Some of our fondest memories are the times we spent immersed in theatre together; being in plays together, going to see musicals, listening to them in the car. A lot of conversations were sparked by a song or a line. 

I know that sharing my love of theatre with them is what brought this connection. I think more connections could have been built if they'd seen me enjoying other things as well. 

And I think I would've been stronger, a better mother, a more patient human, if I hadn't let so much go. 

Now, obviously, we have to put our kids' safety first. We have to make sure their needs are met. Sometimes, just doing that can take up most of our energy. 

Usually, when mothers talk about "me time," it's a ladies' night with alcohol or a bubble bath. Those are great, sure, but they're indulgences. Somewhere along the line, I also lost sight of reading books for pleasure, listening to music when I wasn't driving, taking my eye off the to-do list. 

On a walk recently, I realized that even though I wasn't listening to a podcast or music, my mind was spinning with my to-do list - which was ridiculous because I didn't have my planner with me to write anything down, and I was actually doing something at that moment that was on my to-do list! I could just enjoy the rest of the walk and not think about what comes next.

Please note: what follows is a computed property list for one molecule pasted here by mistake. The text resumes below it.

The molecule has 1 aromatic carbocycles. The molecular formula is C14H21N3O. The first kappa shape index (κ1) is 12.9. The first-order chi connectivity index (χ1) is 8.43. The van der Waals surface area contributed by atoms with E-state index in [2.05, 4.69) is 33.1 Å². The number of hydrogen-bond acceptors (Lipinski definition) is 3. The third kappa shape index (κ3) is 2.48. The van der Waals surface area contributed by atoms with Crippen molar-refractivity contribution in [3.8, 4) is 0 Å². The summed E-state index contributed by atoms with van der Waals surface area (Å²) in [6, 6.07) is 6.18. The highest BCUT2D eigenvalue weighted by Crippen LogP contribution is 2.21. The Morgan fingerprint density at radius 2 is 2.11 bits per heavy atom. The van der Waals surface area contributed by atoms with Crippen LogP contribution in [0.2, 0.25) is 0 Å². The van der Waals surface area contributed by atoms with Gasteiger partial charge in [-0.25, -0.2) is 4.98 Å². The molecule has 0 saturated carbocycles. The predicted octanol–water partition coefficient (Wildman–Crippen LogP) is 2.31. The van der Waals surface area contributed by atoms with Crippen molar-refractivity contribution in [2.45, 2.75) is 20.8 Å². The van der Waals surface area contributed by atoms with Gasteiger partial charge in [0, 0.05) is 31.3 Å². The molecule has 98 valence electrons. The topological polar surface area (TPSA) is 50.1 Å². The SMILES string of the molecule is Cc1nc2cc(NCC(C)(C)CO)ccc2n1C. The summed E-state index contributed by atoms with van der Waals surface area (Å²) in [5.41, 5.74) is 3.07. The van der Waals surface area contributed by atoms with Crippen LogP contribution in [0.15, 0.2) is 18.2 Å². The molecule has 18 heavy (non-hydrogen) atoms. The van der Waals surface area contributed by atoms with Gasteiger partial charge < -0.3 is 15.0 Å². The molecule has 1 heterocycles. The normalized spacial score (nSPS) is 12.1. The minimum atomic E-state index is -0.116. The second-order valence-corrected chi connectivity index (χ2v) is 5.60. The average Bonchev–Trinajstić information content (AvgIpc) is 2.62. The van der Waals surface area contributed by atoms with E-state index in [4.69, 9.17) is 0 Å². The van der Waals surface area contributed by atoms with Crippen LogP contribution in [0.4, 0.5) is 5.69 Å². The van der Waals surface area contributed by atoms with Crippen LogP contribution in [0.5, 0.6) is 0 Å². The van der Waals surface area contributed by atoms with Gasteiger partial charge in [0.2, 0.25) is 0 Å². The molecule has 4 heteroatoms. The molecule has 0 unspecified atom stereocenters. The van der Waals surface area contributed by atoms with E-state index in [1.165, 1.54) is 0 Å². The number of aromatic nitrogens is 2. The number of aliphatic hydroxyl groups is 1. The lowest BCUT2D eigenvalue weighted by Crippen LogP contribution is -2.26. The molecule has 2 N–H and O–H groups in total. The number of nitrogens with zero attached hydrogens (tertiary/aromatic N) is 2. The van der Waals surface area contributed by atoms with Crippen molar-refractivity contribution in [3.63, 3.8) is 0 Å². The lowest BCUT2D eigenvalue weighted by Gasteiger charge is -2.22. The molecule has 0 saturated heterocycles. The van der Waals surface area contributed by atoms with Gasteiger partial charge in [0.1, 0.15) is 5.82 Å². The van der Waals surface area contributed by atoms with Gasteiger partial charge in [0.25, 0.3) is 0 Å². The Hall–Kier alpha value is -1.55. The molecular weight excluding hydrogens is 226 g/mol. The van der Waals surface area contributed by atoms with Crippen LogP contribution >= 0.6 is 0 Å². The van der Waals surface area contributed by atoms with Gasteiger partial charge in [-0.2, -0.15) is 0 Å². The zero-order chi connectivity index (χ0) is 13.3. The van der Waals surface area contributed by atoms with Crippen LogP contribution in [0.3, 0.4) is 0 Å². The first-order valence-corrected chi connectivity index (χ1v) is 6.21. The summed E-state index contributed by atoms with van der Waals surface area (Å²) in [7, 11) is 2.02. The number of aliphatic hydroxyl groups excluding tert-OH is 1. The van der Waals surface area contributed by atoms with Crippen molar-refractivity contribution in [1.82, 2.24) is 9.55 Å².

We mothers get criticized anyway you look at it - we're either hovering or negligent; too distant or too friendly with our kids; spending too much time at work or not giving the kids breathing room. Screw it. 

Once you answer these type of questions for yourself, the best thing you can do for both you and your kids is to remember what brings you joy and to share that joy with your kids. 

Yes, their grades matter, but more important is their mental health. They will learn to take care of that by you role modeling what works for you. 

It will probably help to think back at what you liked when you were their age and introduce that to them. They might not love it as much as you do, but they'll love being with you when you're happy! 

That's the crazy, cool thing about it - focusing on your needs is actually good for your kids, too.